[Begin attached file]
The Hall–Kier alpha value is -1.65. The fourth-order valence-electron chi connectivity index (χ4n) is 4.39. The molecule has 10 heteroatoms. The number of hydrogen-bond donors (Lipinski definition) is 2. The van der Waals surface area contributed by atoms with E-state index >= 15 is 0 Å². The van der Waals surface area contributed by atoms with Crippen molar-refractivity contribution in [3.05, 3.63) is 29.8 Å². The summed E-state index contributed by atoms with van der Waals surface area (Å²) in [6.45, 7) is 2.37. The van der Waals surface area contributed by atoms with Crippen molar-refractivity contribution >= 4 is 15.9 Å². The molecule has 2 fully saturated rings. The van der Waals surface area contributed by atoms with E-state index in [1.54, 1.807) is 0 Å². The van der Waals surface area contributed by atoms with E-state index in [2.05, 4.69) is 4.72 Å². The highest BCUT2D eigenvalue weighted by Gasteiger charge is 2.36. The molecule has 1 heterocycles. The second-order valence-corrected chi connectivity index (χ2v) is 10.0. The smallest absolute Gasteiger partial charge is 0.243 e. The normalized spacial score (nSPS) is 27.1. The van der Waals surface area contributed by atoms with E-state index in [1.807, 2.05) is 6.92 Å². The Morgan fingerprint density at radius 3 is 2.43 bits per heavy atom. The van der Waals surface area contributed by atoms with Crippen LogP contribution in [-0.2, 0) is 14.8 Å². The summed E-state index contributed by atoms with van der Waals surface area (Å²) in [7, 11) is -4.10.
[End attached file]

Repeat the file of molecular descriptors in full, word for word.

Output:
The Hall–Kier alpha value is -1.65. The fourth-order valence-electron chi connectivity index (χ4n) is 4.39. The molecule has 10 heteroatoms. The number of hydrogen-bond donors (Lipinski definition) is 2. The van der Waals surface area contributed by atoms with E-state index >= 15 is 0 Å². The van der Waals surface area contributed by atoms with Crippen molar-refractivity contribution in [3.05, 3.63) is 29.8 Å². The summed E-state index contributed by atoms with van der Waals surface area (Å²) in [6.45, 7) is 2.37. The van der Waals surface area contributed by atoms with Crippen molar-refractivity contribution >= 4 is 15.9 Å². The molecule has 2 fully saturated rings. The van der Waals surface area contributed by atoms with E-state index in [1.54, 1.807) is 0 Å². The van der Waals surface area contributed by atoms with E-state index in [2.05, 4.69) is 4.72 Å². The highest BCUT2D eigenvalue weighted by Gasteiger charge is 2.36. The molecule has 1 heterocycles. The second-order valence-corrected chi connectivity index (χ2v) is 10.0. The smallest absolute Gasteiger partial charge is 0.243 e. The normalized spacial score (nSPS) is 27.1. The van der Waals surface area contributed by atoms with E-state index in [1.807, 2.05) is 6.92 Å². The Morgan fingerprint density at radius 3 is 2.43 bits per heavy atom. The van der Waals surface area contributed by atoms with Crippen LogP contribution in [-0.2, 0) is 14.8 Å². The summed E-state index contributed by atoms with van der Waals surface area (Å²) in [7, 11) is -4.10.